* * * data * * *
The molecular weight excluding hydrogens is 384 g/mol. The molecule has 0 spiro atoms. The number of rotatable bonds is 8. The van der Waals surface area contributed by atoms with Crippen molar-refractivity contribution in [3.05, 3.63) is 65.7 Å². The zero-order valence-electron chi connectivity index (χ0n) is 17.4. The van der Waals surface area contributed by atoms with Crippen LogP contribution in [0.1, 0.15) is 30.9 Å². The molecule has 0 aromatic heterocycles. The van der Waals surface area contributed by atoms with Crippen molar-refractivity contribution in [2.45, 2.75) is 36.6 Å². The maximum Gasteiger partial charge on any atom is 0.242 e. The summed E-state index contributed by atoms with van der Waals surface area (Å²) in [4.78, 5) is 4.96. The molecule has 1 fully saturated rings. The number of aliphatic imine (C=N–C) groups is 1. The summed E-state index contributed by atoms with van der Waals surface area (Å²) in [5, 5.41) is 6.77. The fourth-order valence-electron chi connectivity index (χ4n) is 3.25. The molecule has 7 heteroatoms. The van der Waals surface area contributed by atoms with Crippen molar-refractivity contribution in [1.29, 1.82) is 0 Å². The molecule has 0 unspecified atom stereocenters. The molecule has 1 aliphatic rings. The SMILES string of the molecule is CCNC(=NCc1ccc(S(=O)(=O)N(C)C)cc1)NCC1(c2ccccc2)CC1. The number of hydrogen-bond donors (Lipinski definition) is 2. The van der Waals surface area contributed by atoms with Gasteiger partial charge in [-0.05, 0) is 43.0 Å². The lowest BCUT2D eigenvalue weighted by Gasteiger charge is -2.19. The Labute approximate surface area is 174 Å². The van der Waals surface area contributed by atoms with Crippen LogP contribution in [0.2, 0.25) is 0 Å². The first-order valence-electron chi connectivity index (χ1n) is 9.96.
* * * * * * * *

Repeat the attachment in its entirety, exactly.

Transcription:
The molecular weight excluding hydrogens is 384 g/mol. The molecule has 0 spiro atoms. The number of rotatable bonds is 8. The van der Waals surface area contributed by atoms with Crippen molar-refractivity contribution in [3.05, 3.63) is 65.7 Å². The zero-order valence-electron chi connectivity index (χ0n) is 17.4. The van der Waals surface area contributed by atoms with Crippen LogP contribution in [0.1, 0.15) is 30.9 Å². The molecule has 0 aromatic heterocycles. The van der Waals surface area contributed by atoms with Crippen molar-refractivity contribution in [2.45, 2.75) is 36.6 Å². The maximum Gasteiger partial charge on any atom is 0.242 e. The summed E-state index contributed by atoms with van der Waals surface area (Å²) in [4.78, 5) is 4.96. The molecule has 1 fully saturated rings. The number of aliphatic imine (C=N–C) groups is 1. The summed E-state index contributed by atoms with van der Waals surface area (Å²) in [5, 5.41) is 6.77. The fourth-order valence-electron chi connectivity index (χ4n) is 3.25. The molecule has 7 heteroatoms. The van der Waals surface area contributed by atoms with Crippen molar-refractivity contribution in [1.29, 1.82) is 0 Å². The molecule has 0 unspecified atom stereocenters. The molecule has 1 aliphatic rings. The SMILES string of the molecule is CCNC(=NCc1ccc(S(=O)(=O)N(C)C)cc1)NCC1(c2ccccc2)CC1. The number of hydrogen-bond donors (Lipinski definition) is 2. The van der Waals surface area contributed by atoms with Gasteiger partial charge in [-0.05, 0) is 43.0 Å². The lowest BCUT2D eigenvalue weighted by Gasteiger charge is -2.19. The Labute approximate surface area is 174 Å². The van der Waals surface area contributed by atoms with Crippen LogP contribution in [0.2, 0.25) is 0 Å². The first-order valence-electron chi connectivity index (χ1n) is 9.96.